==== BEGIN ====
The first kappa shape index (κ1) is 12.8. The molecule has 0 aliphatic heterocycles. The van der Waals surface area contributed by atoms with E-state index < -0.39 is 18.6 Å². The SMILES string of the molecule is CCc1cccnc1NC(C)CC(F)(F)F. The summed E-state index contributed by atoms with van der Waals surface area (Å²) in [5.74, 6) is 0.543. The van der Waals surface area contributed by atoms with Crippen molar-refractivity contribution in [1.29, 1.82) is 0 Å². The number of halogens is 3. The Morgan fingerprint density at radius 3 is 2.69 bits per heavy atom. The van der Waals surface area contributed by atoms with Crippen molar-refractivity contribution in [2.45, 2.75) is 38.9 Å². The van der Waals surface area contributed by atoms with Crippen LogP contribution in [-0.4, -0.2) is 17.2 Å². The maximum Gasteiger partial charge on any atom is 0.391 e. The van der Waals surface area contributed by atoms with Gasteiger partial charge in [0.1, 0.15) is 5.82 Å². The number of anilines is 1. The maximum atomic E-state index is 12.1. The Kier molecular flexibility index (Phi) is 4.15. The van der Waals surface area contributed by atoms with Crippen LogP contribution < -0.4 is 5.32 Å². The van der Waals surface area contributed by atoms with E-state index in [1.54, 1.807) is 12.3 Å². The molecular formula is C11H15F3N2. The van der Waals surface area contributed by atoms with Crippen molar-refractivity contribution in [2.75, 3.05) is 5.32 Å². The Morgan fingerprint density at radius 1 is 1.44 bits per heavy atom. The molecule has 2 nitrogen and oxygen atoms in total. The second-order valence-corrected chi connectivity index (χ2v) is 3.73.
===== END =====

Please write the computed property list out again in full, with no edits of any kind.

The first kappa shape index (κ1) is 12.8. The molecule has 0 aliphatic heterocycles. The van der Waals surface area contributed by atoms with E-state index < -0.39 is 18.6 Å². The SMILES string of the molecule is CCc1cccnc1NC(C)CC(F)(F)F. The summed E-state index contributed by atoms with van der Waals surface area (Å²) in [5.74, 6) is 0.543. The van der Waals surface area contributed by atoms with Crippen molar-refractivity contribution in [1.29, 1.82) is 0 Å². The number of halogens is 3. The Morgan fingerprint density at radius 3 is 2.69 bits per heavy atom. The van der Waals surface area contributed by atoms with Crippen molar-refractivity contribution in [2.45, 2.75) is 38.9 Å². The van der Waals surface area contributed by atoms with Crippen LogP contribution in [-0.4, -0.2) is 17.2 Å². The maximum Gasteiger partial charge on any atom is 0.391 e. The van der Waals surface area contributed by atoms with Gasteiger partial charge in [0.1, 0.15) is 5.82 Å². The number of anilines is 1. The maximum atomic E-state index is 12.1. The Kier molecular flexibility index (Phi) is 4.15. The van der Waals surface area contributed by atoms with Crippen LogP contribution < -0.4 is 5.32 Å². The van der Waals surface area contributed by atoms with E-state index in [1.54, 1.807) is 12.3 Å². The molecular formula is C11H15F3N2. The van der Waals surface area contributed by atoms with Crippen molar-refractivity contribution in [2.75, 3.05) is 5.32 Å². The Morgan fingerprint density at radius 1 is 1.44 bits per heavy atom. The molecule has 2 nitrogen and oxygen atoms in total. The second-order valence-corrected chi connectivity index (χ2v) is 3.73.